I think I am a fairly happy person.  I'm usually in a good mood.  Even when I am having my moments, it doesn't take long for me to snap out of it.  However, I know that much of my happiness comes from my ability to do the things that I enjoy.  I am able to eat delicious food, get massages once a month, and travel at least twice a year.  But most importantly, I am able to pay my bills without stress.  Being able to reduce my debt, actually pay my student loans, do the things I love, and stay above water?  That makes me very happy.

16.  These old shows might be classic, but the acting was not great.  Good Times.  The Jeffersons.
I mean Good Times has some of the worst acting I have ever seen in my life.  Thelma was cute and all, but her acting is comparable to Lisa Ray from Single Ladies, not even The Players Club.  Sorry. The Jeffersons is a very funny show, but the actors could stand more guidance from even Gabrielle Union circa 2000. Louise might have been a sharp dresser, but her acting is deplorable.

17.  Change is hard.  Uncomfortable.  Scary.  Anxiety provoking.  And good.
Everytime I have had to make a change that was work related, it was for the best.  It pushed me.  It challenged me.  It forced my professional growth.  It's easy to get comfortable in the workplace.  You know who is going to be short or curt.  You know who is going to bake pumpkin muffins and bring them into the office.  Your coworkers become your family.  You become very good at doing your job, at satisfying your usual clients, at making your quota, at fulfilling whatever task helps you measure your worth.  And then the opportunity comes up to move to another company, to take another position, or to have more responsibilities.  And it's scary.  It's different. Your measurement of success is going to have to shift either permanently or temporarily.  For the sake of pride or fear, you give this opportunity more thought than needed....No more "you" language, let me make this personal.  I have done and experienced all of these things.  But when I have stepped out and accepted change regarding my career, I have experienced the most satisfaction.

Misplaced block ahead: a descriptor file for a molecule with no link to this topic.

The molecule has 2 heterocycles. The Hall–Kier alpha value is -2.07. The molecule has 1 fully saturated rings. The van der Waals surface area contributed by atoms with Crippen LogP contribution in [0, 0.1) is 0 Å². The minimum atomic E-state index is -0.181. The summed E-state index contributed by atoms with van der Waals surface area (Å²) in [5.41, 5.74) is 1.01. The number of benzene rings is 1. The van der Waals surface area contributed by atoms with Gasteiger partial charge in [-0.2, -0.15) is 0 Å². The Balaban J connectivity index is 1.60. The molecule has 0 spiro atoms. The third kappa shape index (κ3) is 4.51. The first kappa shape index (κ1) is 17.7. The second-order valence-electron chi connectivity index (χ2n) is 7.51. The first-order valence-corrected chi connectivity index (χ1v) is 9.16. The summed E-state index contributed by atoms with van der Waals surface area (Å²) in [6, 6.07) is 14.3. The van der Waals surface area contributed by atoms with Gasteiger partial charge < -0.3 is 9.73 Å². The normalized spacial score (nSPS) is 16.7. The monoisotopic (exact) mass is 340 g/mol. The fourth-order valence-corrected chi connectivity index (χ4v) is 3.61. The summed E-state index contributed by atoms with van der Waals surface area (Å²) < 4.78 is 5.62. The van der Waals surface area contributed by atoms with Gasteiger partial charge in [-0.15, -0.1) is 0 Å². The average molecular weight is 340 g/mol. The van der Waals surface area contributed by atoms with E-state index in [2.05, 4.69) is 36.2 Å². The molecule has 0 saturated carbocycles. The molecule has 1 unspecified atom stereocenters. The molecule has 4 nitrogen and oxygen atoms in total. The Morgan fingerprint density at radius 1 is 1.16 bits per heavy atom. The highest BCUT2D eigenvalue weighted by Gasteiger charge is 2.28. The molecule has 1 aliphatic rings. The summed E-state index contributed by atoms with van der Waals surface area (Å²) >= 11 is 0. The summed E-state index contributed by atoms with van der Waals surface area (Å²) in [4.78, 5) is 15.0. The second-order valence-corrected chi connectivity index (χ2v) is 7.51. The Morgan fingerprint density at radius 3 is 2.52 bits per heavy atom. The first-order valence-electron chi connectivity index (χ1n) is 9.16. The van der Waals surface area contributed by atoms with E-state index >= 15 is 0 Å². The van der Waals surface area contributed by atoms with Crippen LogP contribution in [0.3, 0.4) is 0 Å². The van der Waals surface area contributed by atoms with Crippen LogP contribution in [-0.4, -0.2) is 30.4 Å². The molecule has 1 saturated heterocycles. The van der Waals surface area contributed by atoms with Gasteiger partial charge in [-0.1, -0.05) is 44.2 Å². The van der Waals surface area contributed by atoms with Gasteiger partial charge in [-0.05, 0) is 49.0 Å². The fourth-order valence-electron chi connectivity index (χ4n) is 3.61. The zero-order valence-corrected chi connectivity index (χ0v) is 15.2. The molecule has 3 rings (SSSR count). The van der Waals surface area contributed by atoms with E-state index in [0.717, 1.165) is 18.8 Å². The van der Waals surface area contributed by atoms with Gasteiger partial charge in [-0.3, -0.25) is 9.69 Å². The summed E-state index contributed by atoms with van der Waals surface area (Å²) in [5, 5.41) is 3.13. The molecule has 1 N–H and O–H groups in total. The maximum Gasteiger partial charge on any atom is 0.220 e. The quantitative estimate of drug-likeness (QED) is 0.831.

Thanks for listening to at least two of my most vulnerable moments.  Be back soon.

30 things That I know at 30, continued

8.  You can learn a lot from people that look nothing like you.  Maybe more.